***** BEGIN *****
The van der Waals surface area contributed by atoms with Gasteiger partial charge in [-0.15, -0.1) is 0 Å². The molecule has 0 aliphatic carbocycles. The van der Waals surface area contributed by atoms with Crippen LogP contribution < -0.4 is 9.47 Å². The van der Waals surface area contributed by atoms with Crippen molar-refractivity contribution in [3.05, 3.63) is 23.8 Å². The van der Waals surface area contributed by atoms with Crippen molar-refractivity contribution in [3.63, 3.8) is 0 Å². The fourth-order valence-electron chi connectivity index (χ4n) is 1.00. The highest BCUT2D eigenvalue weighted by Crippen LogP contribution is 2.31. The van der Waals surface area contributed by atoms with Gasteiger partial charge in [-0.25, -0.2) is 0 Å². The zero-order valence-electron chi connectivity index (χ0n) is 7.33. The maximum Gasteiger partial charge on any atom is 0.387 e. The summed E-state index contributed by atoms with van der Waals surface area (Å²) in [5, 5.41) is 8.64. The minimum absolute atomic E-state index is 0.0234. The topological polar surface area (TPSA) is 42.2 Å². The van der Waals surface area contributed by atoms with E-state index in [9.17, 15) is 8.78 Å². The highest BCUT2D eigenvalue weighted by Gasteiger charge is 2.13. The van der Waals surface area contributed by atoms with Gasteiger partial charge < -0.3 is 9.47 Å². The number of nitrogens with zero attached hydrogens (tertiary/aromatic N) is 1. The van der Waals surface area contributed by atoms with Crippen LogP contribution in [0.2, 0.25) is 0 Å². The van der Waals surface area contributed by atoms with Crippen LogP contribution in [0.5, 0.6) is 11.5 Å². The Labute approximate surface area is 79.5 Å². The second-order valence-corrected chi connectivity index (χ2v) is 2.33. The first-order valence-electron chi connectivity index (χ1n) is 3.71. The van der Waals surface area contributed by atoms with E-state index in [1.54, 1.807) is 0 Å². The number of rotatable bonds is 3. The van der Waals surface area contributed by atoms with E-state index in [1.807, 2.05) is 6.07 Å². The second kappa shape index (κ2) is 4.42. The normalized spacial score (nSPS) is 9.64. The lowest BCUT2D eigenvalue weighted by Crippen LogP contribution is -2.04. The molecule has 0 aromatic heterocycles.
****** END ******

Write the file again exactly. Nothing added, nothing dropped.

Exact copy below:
The van der Waals surface area contributed by atoms with Gasteiger partial charge in [-0.15, -0.1) is 0 Å². The molecule has 0 aliphatic carbocycles. The van der Waals surface area contributed by atoms with Crippen LogP contribution < -0.4 is 9.47 Å². The van der Waals surface area contributed by atoms with Crippen molar-refractivity contribution in [3.05, 3.63) is 23.8 Å². The van der Waals surface area contributed by atoms with Crippen molar-refractivity contribution in [3.63, 3.8) is 0 Å². The fourth-order valence-electron chi connectivity index (χ4n) is 1.00. The highest BCUT2D eigenvalue weighted by Crippen LogP contribution is 2.31. The van der Waals surface area contributed by atoms with Gasteiger partial charge in [-0.25, -0.2) is 0 Å². The zero-order valence-electron chi connectivity index (χ0n) is 7.33. The maximum Gasteiger partial charge on any atom is 0.387 e. The summed E-state index contributed by atoms with van der Waals surface area (Å²) in [5, 5.41) is 8.64. The minimum absolute atomic E-state index is 0.0234. The topological polar surface area (TPSA) is 42.2 Å². The van der Waals surface area contributed by atoms with E-state index in [9.17, 15) is 8.78 Å². The highest BCUT2D eigenvalue weighted by Gasteiger charge is 2.13. The van der Waals surface area contributed by atoms with Gasteiger partial charge < -0.3 is 9.47 Å². The number of nitrogens with zero attached hydrogens (tertiary/aromatic N) is 1. The van der Waals surface area contributed by atoms with Crippen LogP contribution in [0.2, 0.25) is 0 Å². The van der Waals surface area contributed by atoms with Crippen LogP contribution in [0.5, 0.6) is 11.5 Å². The Labute approximate surface area is 79.5 Å². The second-order valence-corrected chi connectivity index (χ2v) is 2.33. The first-order valence-electron chi connectivity index (χ1n) is 3.71. The van der Waals surface area contributed by atoms with E-state index in [1.54, 1.807) is 0 Å². The number of rotatable bonds is 3. The van der Waals surface area contributed by atoms with E-state index in [1.807, 2.05) is 6.07 Å². The second kappa shape index (κ2) is 4.42. The normalized spacial score (nSPS) is 9.64. The lowest BCUT2D eigenvalue weighted by Crippen LogP contribution is -2.04. The molecule has 0 aromatic heterocycles.